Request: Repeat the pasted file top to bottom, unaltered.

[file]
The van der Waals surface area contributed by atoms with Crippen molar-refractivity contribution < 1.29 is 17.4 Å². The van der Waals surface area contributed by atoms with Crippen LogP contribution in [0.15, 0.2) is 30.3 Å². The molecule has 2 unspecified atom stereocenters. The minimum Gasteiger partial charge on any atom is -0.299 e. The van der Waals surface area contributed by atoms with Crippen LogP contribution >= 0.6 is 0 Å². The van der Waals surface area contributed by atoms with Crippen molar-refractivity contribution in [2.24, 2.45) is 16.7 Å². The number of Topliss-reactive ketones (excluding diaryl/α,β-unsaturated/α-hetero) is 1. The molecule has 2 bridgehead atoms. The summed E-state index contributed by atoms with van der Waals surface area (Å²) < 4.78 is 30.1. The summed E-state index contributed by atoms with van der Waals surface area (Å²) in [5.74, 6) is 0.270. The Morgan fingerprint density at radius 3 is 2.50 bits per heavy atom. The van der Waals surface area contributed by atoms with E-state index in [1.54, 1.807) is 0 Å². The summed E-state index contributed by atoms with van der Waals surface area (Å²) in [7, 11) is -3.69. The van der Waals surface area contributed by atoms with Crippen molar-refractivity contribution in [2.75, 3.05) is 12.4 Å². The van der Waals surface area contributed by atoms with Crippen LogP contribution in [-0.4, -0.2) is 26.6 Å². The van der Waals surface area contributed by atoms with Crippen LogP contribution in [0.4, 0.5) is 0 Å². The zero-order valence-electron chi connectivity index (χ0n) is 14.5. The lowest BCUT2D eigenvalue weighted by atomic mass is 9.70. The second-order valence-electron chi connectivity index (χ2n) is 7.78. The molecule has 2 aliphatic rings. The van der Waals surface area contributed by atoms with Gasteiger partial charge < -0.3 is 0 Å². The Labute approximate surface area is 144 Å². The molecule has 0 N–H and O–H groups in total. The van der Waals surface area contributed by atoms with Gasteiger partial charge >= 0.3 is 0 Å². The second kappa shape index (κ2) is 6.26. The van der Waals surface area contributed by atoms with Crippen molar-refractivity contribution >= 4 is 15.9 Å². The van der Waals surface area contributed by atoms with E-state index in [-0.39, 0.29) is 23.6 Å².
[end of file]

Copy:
The van der Waals surface area contributed by atoms with Crippen molar-refractivity contribution < 1.29 is 17.4 Å². The van der Waals surface area contributed by atoms with Crippen LogP contribution in [0.15, 0.2) is 30.3 Å². The molecule has 2 unspecified atom stereocenters. The minimum Gasteiger partial charge on any atom is -0.299 e. The van der Waals surface area contributed by atoms with Crippen LogP contribution >= 0.6 is 0 Å². The van der Waals surface area contributed by atoms with Crippen molar-refractivity contribution in [2.24, 2.45) is 16.7 Å². The number of Topliss-reactive ketones (excluding diaryl/α,β-unsaturated/α-hetero) is 1. The molecule has 2 bridgehead atoms. The summed E-state index contributed by atoms with van der Waals surface area (Å²) < 4.78 is 30.1. The summed E-state index contributed by atoms with van der Waals surface area (Å²) in [5.74, 6) is 0.270. The Morgan fingerprint density at radius 3 is 2.50 bits per heavy atom. The van der Waals surface area contributed by atoms with E-state index in [1.54, 1.807) is 0 Å². The summed E-state index contributed by atoms with van der Waals surface area (Å²) in [7, 11) is -3.69. The van der Waals surface area contributed by atoms with Crippen molar-refractivity contribution in [2.75, 3.05) is 12.4 Å². The van der Waals surface area contributed by atoms with Crippen LogP contribution in [-0.4, -0.2) is 26.6 Å². The van der Waals surface area contributed by atoms with Crippen LogP contribution in [0.4, 0.5) is 0 Å². The zero-order valence-electron chi connectivity index (χ0n) is 14.5. The lowest BCUT2D eigenvalue weighted by atomic mass is 9.70. The second-order valence-electron chi connectivity index (χ2n) is 7.78. The molecule has 2 aliphatic rings. The van der Waals surface area contributed by atoms with Gasteiger partial charge < -0.3 is 0 Å². The Labute approximate surface area is 144 Å². The molecule has 0 N–H and O–H groups in total. The van der Waals surface area contributed by atoms with Gasteiger partial charge >= 0.3 is 0 Å². The second kappa shape index (κ2) is 6.26. The van der Waals surface area contributed by atoms with Crippen molar-refractivity contribution >= 4 is 15.9 Å². The van der Waals surface area contributed by atoms with E-state index in [-0.39, 0.29) is 23.6 Å².